Kiwi band Six60 will headline the first ever concert at Eden Park on Saturday, April 24.
The opportunity comes after a lengthy battle with some neighbouring residents, finally resolved after a resource consent hearing late last year.
Six60 frontman Matiu Walters told Newshub the Eden Park gig will be a celebration for everyone.
"We've been working towards it and kind of dreamt it into reality," he said.
"We believed in that, we agreed that there should be concerts here, it's like this amazing concert venue just sitting here dormant. Not to mention what it's going to do for the area and for Auckland, which has been through so much in the last few months."
It's personal for Matiu, whose grandfather played for the New Zealand Māori at Eden Park against the Springboks in 1956.
"I grew up in this area and I've witnessed so much history here, in a way I feel like it's a birthright if I'm in a position to play here - I want to play here, it's such a cool thing to be able to do," he said.
"I think it's important that it's a New Zealand band to open a venue like this. Wembley Stadium was opened by a British group, and so on around the world. So yeah, this is going to be Six60's new home."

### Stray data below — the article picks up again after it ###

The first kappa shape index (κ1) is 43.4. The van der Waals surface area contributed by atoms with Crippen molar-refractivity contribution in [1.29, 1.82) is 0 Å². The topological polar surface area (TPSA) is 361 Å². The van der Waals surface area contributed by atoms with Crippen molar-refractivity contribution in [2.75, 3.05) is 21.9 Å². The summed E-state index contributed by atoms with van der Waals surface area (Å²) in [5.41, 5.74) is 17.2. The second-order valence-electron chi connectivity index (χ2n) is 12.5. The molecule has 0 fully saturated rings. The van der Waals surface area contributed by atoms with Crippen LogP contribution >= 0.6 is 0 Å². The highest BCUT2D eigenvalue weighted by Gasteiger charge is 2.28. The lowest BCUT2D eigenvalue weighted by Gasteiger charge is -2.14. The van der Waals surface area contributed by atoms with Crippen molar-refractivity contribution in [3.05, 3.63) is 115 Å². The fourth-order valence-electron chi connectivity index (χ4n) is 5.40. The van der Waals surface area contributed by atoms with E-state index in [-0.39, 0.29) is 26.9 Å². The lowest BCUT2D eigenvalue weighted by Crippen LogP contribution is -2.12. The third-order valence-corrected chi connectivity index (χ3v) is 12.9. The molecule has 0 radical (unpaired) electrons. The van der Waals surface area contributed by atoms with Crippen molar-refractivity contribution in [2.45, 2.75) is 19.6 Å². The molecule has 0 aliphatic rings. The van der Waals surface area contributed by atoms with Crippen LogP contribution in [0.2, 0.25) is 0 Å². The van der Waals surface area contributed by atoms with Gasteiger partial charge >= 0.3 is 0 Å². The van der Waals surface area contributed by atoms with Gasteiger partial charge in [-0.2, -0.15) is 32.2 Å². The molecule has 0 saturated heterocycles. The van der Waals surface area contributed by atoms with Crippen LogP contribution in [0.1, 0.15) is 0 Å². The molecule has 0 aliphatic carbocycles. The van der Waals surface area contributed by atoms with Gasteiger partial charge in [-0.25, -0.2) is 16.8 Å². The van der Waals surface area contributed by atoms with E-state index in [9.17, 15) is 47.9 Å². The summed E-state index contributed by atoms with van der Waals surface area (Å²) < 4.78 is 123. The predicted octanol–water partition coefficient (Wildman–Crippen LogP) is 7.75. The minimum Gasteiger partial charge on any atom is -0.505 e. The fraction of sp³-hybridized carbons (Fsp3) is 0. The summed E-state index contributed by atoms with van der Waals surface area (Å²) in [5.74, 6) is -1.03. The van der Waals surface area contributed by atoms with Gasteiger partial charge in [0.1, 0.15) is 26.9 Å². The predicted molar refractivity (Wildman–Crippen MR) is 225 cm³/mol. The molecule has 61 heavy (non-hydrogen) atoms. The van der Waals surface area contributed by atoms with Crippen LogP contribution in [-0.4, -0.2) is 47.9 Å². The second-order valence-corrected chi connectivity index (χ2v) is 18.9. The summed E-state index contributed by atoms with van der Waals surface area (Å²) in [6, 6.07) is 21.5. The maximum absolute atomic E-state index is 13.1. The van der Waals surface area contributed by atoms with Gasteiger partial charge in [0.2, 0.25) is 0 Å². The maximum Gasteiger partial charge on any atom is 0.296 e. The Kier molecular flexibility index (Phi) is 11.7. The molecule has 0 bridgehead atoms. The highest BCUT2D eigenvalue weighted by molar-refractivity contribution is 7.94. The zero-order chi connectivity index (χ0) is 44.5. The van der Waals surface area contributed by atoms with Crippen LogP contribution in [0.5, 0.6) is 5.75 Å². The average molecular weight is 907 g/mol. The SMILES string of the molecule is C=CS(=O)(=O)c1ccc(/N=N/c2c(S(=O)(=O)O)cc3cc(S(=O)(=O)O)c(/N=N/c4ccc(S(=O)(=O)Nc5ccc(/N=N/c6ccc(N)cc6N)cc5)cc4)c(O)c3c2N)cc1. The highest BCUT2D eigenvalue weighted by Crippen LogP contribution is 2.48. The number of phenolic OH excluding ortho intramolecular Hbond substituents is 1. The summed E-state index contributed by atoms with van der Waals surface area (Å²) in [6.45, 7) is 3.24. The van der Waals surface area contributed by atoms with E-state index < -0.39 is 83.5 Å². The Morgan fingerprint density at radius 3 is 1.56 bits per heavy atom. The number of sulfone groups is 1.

The ground has been a fortress for the All Blacks, unbeaten for decades.
Resident opposition to use the park as a live music venue proved just as difficult to overcome. That changed last year following a resource consent hearing, the band among those to make submissions.
"We put our weight behind it, we went to the hearings, we supported it as much as we could to get it across the line because we want it for the country," Matiu said.
The agreement to play comes with a raft of conditions like volume levels, stage location and a 10.30pm finish.
"Every aspect of running a show here had to be gone through by council, by management and yes there was opposition and a lot of support," concert promoter Brent Eccles said.
"You know people think of different things and have different attitudes, that's fine - but Auckland is a city that has to go on."
More than 50,000 are expected at the April gig, which is being described as a celebration of New Zealand music.